#Excluded because of high % missing/unknown in HealthCare.gov data (42%) eligible individuals (generally household income 100%-250% FPL) silver cost-sharing reduction (CSR) plans are available which enhance AV from 70% to 73%, 87%, or 94% depending on income. AV is allowed to vary within a de minimis range by -4/+2 percentage points and expanded bronze plans that pay for at least one major service other than preventive services before the deductible or meet the requirements of high deductible health plans can vary by -4/+5 percentage points (45 CFR 156.140(c)). Catastrophic plans are excluded from all analyses.

†Consumers who do not request financial assistance when applying for coverage do not enter their household income information. A small number of consumers that do request financial assistance have missing household incomes due to a tax filing status that makes them APTC-ineligible or data anomalies. Lawfully present individuals with a household income less than 100% FPL who were denied Medicaid due to their immigration status can be APTC eligible (26 CFR 1.36B-2(b)(5)).
Uninsured QHP Eligible Non-Elderly Adults

Zero- and low-premium plans are more available to uninsured non-elderly adults in rural counties and to those with lower incomes.

  • 46.7% of uninsured non-elderly adults in rural counties have access to a zero-premium plan, compared to 41.6% of those in urban counties.
  • 60.6% of uninsured non-elderly adults in rural counties have access to a low-premium plan, compared to 56.0% of those in urban counties.
  • 90.1% of uninsured non-elderly adults with incomes between 138 and 150 percent of FPL could find a plan for zero premium, and all could find a plan for $50 or less per month.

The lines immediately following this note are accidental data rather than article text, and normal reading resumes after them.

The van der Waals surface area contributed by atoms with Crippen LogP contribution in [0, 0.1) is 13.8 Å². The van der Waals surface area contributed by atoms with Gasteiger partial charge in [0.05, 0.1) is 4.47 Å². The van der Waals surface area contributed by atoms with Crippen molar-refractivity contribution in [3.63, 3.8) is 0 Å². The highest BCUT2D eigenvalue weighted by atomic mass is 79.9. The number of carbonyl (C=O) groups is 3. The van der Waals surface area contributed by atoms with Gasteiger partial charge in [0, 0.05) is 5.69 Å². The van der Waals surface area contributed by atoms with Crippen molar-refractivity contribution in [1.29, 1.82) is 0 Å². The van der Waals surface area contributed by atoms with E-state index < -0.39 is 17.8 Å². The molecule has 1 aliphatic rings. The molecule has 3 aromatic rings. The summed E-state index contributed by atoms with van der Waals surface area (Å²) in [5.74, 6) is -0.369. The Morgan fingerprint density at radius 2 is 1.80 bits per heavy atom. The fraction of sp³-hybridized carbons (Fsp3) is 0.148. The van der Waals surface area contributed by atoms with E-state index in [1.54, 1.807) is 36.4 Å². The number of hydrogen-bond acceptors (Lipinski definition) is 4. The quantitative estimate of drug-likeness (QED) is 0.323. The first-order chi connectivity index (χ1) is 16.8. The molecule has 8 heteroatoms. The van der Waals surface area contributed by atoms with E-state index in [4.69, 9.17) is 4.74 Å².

Older (but non-elderly) uninsured adults are more likely to be able to find a low-cost plan.

  • 52.3% of uninsured non-elderly adults ages 55-64 have access to a zero-premium plan, and 62.0% have access to a plan for $50 or less per month.

Hispanic or Latino uninsured adults and Black Non-Latino uninsured adults are also more likely to have access to a low-cost plan.

  • 50.2% of Hispanic or Latino uninsured adult individuals have a zero-premium option and 64.5% could find a plan for $50 or less per month.
  • 45.1% of Black Non-Latino uninsured adults have a zero-premium plan available and 59.3% have a plan available for $50 or less.

Access to zero- and low-premium plans among current HealthCare.gov enrollees is highest for adults ages 18-24 and ages 55-64.

  • 73.4% of current enrollees ages 18-24 have access to a zero-premium plan, and 86.6% have access to a low-premium plan.
  • 70.9% of current enrollees ages 55-64 have access to a zero-premium plan, and 80.6% have access to a low-premium plan.

Current HealthCare.gov enrollees with the lowest incomes where APTCs are applicable (100-200 percent of FPL) had the greatest access to zero-premium plans (approximately 75 percent or higher) and the greatest access to low-premium plans (94 percent or higher).

Availability of zero-premium plans generally decreased at higher incomes, going from 98.4 percent among those with incomes between 100 and 138 percent FPL to 13.4 percent for those with incomes between 350 and 400 percent FPL (the exception being enrollees with income less than 100 percent FPL, who are often lack eligibility for APTCs and among whom only 43.4 percent have access to a zero-premium plan).

vii Per the ACA, most individuals with incomes under 100 percent FPL are not eligible for premium subsidies. Medicaid expansion was made optional for states by Supreme Court case Sebelius v. National Federation of Independent Business. The exception is for individuals that are not eligible for Medicaid because of immigration status; these individuals can have incomes less than 100 percent FPL or less than 138 percent FPL (non-expansion vs. expansion)and qualify for APTC (premium subsidies).

State-By-State Data

Zero- and Low-Premium Plan Availability by State